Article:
10 years old

It was your auntie Ana who pointed it out to me. “You have your first double digit child.”

I hadn’t really thought about it. One whole decade I have been a mama.

By the end of the next you will be an adult. It’s really brief this childrearing thing, only so much time to figure it out before you’re gone, on your own, and living the rest of your life.

I still feel like I’m faking it, trying to get it all right so you have a good childhood. One day you will figure out that no one really knows what they are doing in life. We’re all just making it up as we go along and there is no magical age where you just suddenly become wise and have all your stuff together. You either choose to do it, or you don’t. Each day is what you make it. That’s really all you’ve got.

I like what you are doing with your life so far.

I love your generous heart and the way you take joy in being able to help someone.

When I asked what you wanted for your birthday you said, “I think I would like everyone to give money to help The Charis Project. There’s not a lot right now that I really need.”

Later on you added, “They could just get me a little something or a small present if they wanted and give the rest to The Charis Project. Just a little something, if they like.”

People tell me all the time how surprised they are by the way you talk. At your best you will give a polite, “I’m fine thank-you, doing well. How about you?”

Other times you argue semantics. Just like your daddy, you either answer the question they actually asked, rather than the question they meant to ask like most people do, or you point out that it’s a stupid question.

The other day, someone told me that they asked you what your favorite snack is. Your answer? “How could I know that? I haven’t tried everything yet. I can’t possibly know what my favorite is already.”

You are taking piano seriously this year, probably because you are finally at a level where the songs you play sound like real music. You are playing with a flourish, at every opportunity, showing off your newfound prowess. It makes me happy to listen to you.

That’s not to say that you aren’t a times a regular, loud, irritating, noise making, sounds effects piercing my eardrums and right into the place where I am trying to concentrate sort of boy. And you still process every single thought out loud. If I could listen all day long to the things you say I think you would actually talk all day long, stopping only to pee and drink more water.

Also you do accents. I love how completely without self consciousness you still are. If you decide you want to try a British accent when you are talking to someone you just do it. I don’t think I’ve ever seen you embarrassed.

At your uncle Mason’s wedding this weekend you decided to break dance. I did’t even know you could break dance until there was a circle of cheering adults round you as you busted a move, several, you went all night. Apparently that’s what you do when you are on the trampoline at Beema’s house. I didn’t know.

I still have a hard time believing you are ten. In my head it’s like I’m 2 years behind and you are still the 8 year old I’ve finally gotten used to. Have I mentioned yet that I’m not so good at dealing with transitions? it will probably drive you crazy as a teenager that I’m like that. My apologies in advance.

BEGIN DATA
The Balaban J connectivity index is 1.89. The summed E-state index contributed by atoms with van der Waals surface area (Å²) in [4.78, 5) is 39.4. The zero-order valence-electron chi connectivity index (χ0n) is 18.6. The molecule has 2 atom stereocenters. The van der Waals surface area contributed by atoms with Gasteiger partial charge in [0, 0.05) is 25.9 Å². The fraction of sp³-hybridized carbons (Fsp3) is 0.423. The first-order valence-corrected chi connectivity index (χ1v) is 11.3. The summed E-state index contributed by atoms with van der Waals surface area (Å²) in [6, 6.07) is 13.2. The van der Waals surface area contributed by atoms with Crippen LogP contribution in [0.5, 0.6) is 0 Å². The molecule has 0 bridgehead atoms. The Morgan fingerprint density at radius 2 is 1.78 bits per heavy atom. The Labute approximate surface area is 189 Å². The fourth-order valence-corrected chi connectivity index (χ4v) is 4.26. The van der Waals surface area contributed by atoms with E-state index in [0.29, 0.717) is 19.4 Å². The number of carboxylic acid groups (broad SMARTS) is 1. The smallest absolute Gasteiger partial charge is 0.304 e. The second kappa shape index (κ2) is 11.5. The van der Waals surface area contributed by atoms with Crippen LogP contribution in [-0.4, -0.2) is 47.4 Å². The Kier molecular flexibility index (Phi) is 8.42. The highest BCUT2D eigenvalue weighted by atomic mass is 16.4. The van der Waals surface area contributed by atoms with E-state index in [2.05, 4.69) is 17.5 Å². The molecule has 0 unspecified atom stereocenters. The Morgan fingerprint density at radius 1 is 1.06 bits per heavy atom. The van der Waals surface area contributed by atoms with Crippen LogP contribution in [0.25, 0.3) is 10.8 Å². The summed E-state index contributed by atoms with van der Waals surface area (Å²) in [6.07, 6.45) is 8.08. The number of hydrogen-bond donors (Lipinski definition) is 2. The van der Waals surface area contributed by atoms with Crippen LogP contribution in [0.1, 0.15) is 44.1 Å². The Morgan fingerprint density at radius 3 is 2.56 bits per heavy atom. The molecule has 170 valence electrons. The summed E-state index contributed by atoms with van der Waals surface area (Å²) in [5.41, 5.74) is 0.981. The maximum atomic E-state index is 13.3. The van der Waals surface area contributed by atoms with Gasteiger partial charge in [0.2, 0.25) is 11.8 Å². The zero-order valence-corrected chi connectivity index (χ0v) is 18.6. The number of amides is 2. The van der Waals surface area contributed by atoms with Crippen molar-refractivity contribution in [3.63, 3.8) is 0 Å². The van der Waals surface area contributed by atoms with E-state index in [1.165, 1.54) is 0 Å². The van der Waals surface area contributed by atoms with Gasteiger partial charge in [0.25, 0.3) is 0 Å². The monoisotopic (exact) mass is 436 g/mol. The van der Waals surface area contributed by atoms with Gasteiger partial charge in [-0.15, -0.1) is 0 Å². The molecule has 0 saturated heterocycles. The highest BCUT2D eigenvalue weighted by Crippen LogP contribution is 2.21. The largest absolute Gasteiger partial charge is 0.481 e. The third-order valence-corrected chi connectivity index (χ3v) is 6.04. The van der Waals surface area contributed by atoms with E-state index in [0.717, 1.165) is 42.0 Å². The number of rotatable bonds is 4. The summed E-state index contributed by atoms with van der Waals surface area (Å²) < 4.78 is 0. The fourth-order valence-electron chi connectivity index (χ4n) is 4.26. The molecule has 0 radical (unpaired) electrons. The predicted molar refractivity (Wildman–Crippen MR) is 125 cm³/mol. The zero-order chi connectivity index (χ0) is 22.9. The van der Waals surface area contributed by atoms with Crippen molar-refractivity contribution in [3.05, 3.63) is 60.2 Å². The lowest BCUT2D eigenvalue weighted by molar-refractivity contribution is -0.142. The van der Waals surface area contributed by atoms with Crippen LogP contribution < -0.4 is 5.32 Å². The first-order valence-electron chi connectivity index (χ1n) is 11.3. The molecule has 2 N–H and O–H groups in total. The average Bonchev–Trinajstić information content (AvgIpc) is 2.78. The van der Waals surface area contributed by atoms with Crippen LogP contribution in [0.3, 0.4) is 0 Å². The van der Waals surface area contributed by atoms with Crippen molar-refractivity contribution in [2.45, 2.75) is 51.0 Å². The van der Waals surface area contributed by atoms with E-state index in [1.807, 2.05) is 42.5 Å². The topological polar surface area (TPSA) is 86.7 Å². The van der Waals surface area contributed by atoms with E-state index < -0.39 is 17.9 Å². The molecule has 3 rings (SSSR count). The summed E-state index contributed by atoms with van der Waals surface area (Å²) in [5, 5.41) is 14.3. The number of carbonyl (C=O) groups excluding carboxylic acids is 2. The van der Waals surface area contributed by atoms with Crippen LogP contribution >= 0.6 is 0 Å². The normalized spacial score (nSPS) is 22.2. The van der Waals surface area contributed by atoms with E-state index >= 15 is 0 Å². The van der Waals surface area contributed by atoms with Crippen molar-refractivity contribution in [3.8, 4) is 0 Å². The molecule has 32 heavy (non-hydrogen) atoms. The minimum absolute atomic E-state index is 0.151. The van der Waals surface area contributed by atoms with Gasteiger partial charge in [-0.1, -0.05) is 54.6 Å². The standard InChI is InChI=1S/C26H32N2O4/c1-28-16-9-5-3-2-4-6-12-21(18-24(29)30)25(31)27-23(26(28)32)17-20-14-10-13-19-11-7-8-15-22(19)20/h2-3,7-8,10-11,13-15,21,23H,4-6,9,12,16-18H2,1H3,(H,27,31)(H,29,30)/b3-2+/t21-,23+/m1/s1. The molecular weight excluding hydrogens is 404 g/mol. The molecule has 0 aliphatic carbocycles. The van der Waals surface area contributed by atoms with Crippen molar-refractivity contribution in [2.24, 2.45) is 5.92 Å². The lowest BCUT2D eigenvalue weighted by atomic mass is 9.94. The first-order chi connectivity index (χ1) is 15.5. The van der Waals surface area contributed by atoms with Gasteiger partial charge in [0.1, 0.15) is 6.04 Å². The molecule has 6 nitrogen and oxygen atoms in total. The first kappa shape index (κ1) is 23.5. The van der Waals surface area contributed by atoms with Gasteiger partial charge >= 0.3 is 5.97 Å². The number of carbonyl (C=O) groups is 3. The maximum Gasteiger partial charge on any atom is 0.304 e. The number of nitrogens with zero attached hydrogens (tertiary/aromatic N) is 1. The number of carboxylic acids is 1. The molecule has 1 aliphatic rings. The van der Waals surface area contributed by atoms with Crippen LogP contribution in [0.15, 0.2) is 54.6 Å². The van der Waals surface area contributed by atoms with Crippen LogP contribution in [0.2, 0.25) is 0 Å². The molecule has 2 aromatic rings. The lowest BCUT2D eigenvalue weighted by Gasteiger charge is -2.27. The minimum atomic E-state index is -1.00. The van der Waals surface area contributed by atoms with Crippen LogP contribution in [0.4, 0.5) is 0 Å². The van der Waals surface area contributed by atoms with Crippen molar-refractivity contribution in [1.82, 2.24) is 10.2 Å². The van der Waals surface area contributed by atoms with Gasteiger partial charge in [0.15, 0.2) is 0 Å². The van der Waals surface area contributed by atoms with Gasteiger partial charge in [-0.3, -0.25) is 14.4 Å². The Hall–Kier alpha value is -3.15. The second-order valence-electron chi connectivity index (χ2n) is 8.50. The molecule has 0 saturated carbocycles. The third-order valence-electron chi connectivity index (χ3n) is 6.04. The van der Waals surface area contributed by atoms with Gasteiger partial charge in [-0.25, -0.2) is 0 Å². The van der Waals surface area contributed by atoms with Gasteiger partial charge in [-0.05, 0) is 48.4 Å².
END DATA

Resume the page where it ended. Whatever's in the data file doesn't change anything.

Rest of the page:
Ten years ago when you were born your uncle Wayland, then 14 years old, gave me a sealed envelope with the words, “For the Boy’s eyes only. Do not open until you are 10 years old.”

It seemed like such a far off thing, you being 10. The years stretched out ahead of us and you were a tiny baby in my arms with the biggest blue eyes and long lashes, golden curls, and little old ladies would stop me to say how beautiful my baby girl was. I couldn’t begin to imagine you as a 10 year old.

Lat night your 24 year old uncle Wayland, now a marine corp officer and Berkeley graduate hugged you goodbye because he won’t be seeing you for a quite a while now. I don’t know exactly what he’s doing but I know I heard the word Afghanistan as part of where he’s going this year.  This morning you remembered and opened his letter to you, written so long ago, and yet, just yesterday. By the time Bam Bam is your age that could be you, tall and straight in a uniform, off to places without me, even dangerous ones.

But right now your dreams are still boyish, and I love them.

You might build boats and have a shop with a wooden sign that hangs outside and call it “Boat Shop” with your name on the sign above. You will sell kayaks that you made yourself, the greenland kayak, because that’s a good versatile one for all sorts of weather.

You are going to build a small house at Beema’s place that’s got room for all the kids to play in.

You have grand plans and ambitions, though you haven’t really yet learned how to turn that plan into action. Something I suppose I’ll have to teach you when I have a minute.

We went to the zoo for your birthday.

I love that you give me a kiss on the forehead every night when I hug you. I like to think that when I am old and bent and grey and you are tall and straight and young still, though less so, that you will still kiss my head like that, and I will still kiss your cheeks. I think I can start to see the kind of man you are becoming as we enter the decade where boyhood starts to slip away from you, little bit at a time, a little more each day. I think you will be a man I am proud to know.

I know I am proud of you now.

I love you my son. Forever.

Your Mama

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One thought on “10 years old

  1. what a beautiful letter… thank you for the glimpse you gave of your heart and your boy, he certainly sounds like one to be proud of! jessica 

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